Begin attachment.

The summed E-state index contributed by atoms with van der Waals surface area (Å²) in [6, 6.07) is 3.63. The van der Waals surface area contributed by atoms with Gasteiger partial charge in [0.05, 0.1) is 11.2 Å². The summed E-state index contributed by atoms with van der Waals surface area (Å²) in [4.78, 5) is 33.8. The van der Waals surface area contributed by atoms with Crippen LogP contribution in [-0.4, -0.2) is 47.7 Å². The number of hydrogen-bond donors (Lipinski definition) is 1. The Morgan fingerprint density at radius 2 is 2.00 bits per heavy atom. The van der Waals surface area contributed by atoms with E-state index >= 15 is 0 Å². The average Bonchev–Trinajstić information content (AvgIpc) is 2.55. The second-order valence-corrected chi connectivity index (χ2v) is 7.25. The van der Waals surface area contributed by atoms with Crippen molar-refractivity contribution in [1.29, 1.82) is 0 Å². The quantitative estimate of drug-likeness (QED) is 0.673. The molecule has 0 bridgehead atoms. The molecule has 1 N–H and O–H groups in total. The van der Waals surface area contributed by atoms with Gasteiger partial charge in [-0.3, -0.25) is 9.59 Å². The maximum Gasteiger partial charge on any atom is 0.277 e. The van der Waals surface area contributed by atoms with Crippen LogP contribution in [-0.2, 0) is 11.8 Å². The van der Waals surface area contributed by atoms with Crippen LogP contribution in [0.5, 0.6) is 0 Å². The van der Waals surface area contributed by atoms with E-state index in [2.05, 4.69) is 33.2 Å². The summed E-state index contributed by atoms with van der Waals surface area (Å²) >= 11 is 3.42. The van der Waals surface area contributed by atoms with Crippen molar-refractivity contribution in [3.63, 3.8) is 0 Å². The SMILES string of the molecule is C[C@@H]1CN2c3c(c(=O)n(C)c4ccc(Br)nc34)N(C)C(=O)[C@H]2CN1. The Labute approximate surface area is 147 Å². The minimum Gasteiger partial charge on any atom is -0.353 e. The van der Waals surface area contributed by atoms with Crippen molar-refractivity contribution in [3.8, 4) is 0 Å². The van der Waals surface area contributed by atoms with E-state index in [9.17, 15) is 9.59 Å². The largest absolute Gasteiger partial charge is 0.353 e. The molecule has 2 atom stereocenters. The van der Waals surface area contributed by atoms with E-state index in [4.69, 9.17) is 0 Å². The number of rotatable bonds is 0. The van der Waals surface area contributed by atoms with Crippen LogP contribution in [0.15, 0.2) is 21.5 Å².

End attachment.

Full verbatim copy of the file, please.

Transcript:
The summed E-state index contributed by atoms with van der Waals surface area (Å²) in [6, 6.07) is 3.63. The van der Waals surface area contributed by atoms with Gasteiger partial charge in [0.05, 0.1) is 11.2 Å². The summed E-state index contributed by atoms with van der Waals surface area (Å²) in [4.78, 5) is 33.8. The van der Waals surface area contributed by atoms with Crippen LogP contribution in [-0.4, -0.2) is 47.7 Å². The number of hydrogen-bond donors (Lipinski definition) is 1. The Morgan fingerprint density at radius 2 is 2.00 bits per heavy atom. The van der Waals surface area contributed by atoms with E-state index >= 15 is 0 Å². The average Bonchev–Trinajstić information content (AvgIpc) is 2.55. The second-order valence-corrected chi connectivity index (χ2v) is 7.25. The van der Waals surface area contributed by atoms with Crippen molar-refractivity contribution in [1.29, 1.82) is 0 Å². The quantitative estimate of drug-likeness (QED) is 0.673. The molecule has 0 bridgehead atoms. The molecule has 1 N–H and O–H groups in total. The van der Waals surface area contributed by atoms with Gasteiger partial charge in [-0.3, -0.25) is 9.59 Å². The maximum Gasteiger partial charge on any atom is 0.277 e. The van der Waals surface area contributed by atoms with Crippen LogP contribution in [-0.2, 0) is 11.8 Å². The van der Waals surface area contributed by atoms with Crippen LogP contribution in [0.5, 0.6) is 0 Å². The van der Waals surface area contributed by atoms with E-state index in [2.05, 4.69) is 33.2 Å². The summed E-state index contributed by atoms with van der Waals surface area (Å²) >= 11 is 3.42. The van der Waals surface area contributed by atoms with Crippen molar-refractivity contribution in [3.63, 3.8) is 0 Å². The SMILES string of the molecule is C[C@@H]1CN2c3c(c(=O)n(C)c4ccc(Br)nc34)N(C)C(=O)[C@H]2CN1. The Labute approximate surface area is 147 Å². The minimum Gasteiger partial charge on any atom is -0.353 e. The van der Waals surface area contributed by atoms with Crippen molar-refractivity contribution in [3.8, 4) is 0 Å². The van der Waals surface area contributed by atoms with E-state index in [9.17, 15) is 9.59 Å². The largest absolute Gasteiger partial charge is 0.353 e. The molecule has 2 atom stereocenters. The van der Waals surface area contributed by atoms with E-state index in [4.69, 9.17) is 0 Å². The number of rotatable bonds is 0. The van der Waals surface area contributed by atoms with Crippen LogP contribution in [0.15, 0.2) is 21.5 Å².